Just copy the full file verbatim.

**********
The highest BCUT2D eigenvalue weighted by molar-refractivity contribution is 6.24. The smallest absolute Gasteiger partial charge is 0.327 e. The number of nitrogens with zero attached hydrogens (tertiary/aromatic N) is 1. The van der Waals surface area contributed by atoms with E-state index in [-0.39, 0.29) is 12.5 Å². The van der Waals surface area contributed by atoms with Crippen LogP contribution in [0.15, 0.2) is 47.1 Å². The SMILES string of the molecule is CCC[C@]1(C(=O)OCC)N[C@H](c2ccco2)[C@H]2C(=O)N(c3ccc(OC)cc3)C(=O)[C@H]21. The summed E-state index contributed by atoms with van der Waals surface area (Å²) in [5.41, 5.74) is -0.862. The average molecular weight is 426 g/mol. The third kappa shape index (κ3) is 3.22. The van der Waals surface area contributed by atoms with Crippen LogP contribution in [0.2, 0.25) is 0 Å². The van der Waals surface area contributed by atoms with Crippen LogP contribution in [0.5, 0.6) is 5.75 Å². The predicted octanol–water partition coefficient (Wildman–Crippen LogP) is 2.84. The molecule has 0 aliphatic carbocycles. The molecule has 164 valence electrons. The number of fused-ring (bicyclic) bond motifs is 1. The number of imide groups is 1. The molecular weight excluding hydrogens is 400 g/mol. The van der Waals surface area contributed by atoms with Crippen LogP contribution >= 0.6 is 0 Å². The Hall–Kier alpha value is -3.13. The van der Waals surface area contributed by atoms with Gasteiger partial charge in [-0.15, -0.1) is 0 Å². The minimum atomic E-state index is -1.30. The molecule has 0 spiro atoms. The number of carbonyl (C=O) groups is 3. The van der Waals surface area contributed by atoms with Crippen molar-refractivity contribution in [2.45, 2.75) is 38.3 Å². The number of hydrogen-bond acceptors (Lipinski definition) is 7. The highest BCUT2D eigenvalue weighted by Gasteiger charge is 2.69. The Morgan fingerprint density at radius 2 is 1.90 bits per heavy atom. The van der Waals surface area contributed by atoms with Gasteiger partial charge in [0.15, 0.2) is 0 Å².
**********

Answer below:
The highest BCUT2D eigenvalue weighted by molar-refractivity contribution is 6.24. The smallest absolute Gasteiger partial charge is 0.327 e. The number of nitrogens with zero attached hydrogens (tertiary/aromatic N) is 1. The van der Waals surface area contributed by atoms with E-state index in [-0.39, 0.29) is 12.5 Å². The van der Waals surface area contributed by atoms with Crippen LogP contribution in [0.15, 0.2) is 47.1 Å². The SMILES string of the molecule is CCC[C@]1(C(=O)OCC)N[C@H](c2ccco2)[C@H]2C(=O)N(c3ccc(OC)cc3)C(=O)[C@H]21. The summed E-state index contributed by atoms with van der Waals surface area (Å²) in [5.41, 5.74) is -0.862. The average molecular weight is 426 g/mol. The third kappa shape index (κ3) is 3.22. The van der Waals surface area contributed by atoms with Crippen LogP contribution in [0.2, 0.25) is 0 Å². The van der Waals surface area contributed by atoms with Crippen LogP contribution in [0.5, 0.6) is 5.75 Å². The predicted octanol–water partition coefficient (Wildman–Crippen LogP) is 2.84. The molecule has 0 aliphatic carbocycles. The molecule has 164 valence electrons. The number of fused-ring (bicyclic) bond motifs is 1. The number of imide groups is 1. The molecular weight excluding hydrogens is 400 g/mol. The van der Waals surface area contributed by atoms with Crippen LogP contribution >= 0.6 is 0 Å². The Hall–Kier alpha value is -3.13. The van der Waals surface area contributed by atoms with Gasteiger partial charge in [-0.15, -0.1) is 0 Å². The minimum atomic E-state index is -1.30. The molecule has 0 spiro atoms. The number of carbonyl (C=O) groups is 3. The van der Waals surface area contributed by atoms with Crippen molar-refractivity contribution in [2.45, 2.75) is 38.3 Å². The number of hydrogen-bond acceptors (Lipinski definition) is 7. The highest BCUT2D eigenvalue weighted by Gasteiger charge is 2.69. The Morgan fingerprint density at radius 2 is 1.90 bits per heavy atom. The van der Waals surface area contributed by atoms with Gasteiger partial charge in [0.15, 0.2) is 0 Å².